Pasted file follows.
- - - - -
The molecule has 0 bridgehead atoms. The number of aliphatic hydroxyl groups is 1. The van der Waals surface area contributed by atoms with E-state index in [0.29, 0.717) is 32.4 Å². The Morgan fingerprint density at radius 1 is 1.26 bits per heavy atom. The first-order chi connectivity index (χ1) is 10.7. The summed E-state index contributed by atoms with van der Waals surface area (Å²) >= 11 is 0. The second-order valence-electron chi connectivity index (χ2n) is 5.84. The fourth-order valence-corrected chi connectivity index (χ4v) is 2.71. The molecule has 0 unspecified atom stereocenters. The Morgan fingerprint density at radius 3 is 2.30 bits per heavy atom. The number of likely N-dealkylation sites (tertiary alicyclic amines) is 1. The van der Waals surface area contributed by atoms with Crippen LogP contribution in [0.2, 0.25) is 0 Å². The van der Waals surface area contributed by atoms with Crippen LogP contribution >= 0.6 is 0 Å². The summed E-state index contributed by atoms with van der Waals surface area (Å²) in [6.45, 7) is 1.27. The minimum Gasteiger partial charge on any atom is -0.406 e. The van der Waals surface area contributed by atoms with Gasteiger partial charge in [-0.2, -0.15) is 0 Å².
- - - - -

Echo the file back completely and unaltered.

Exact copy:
The molecule has 0 bridgehead atoms. The number of aliphatic hydroxyl groups is 1. The van der Waals surface area contributed by atoms with E-state index in [0.29, 0.717) is 32.4 Å². The Morgan fingerprint density at radius 1 is 1.26 bits per heavy atom. The first-order chi connectivity index (χ1) is 10.7. The summed E-state index contributed by atoms with van der Waals surface area (Å²) >= 11 is 0. The second-order valence-electron chi connectivity index (χ2n) is 5.84. The fourth-order valence-corrected chi connectivity index (χ4v) is 2.71. The molecule has 0 unspecified atom stereocenters. The Morgan fingerprint density at radius 3 is 2.30 bits per heavy atom. The number of likely N-dealkylation sites (tertiary alicyclic amines) is 1. The van der Waals surface area contributed by atoms with Crippen LogP contribution in [0.2, 0.25) is 0 Å². The van der Waals surface area contributed by atoms with Crippen LogP contribution >= 0.6 is 0 Å². The summed E-state index contributed by atoms with van der Waals surface area (Å²) in [6.45, 7) is 1.27. The minimum Gasteiger partial charge on any atom is -0.406 e. The van der Waals surface area contributed by atoms with Gasteiger partial charge in [-0.2, -0.15) is 0 Å².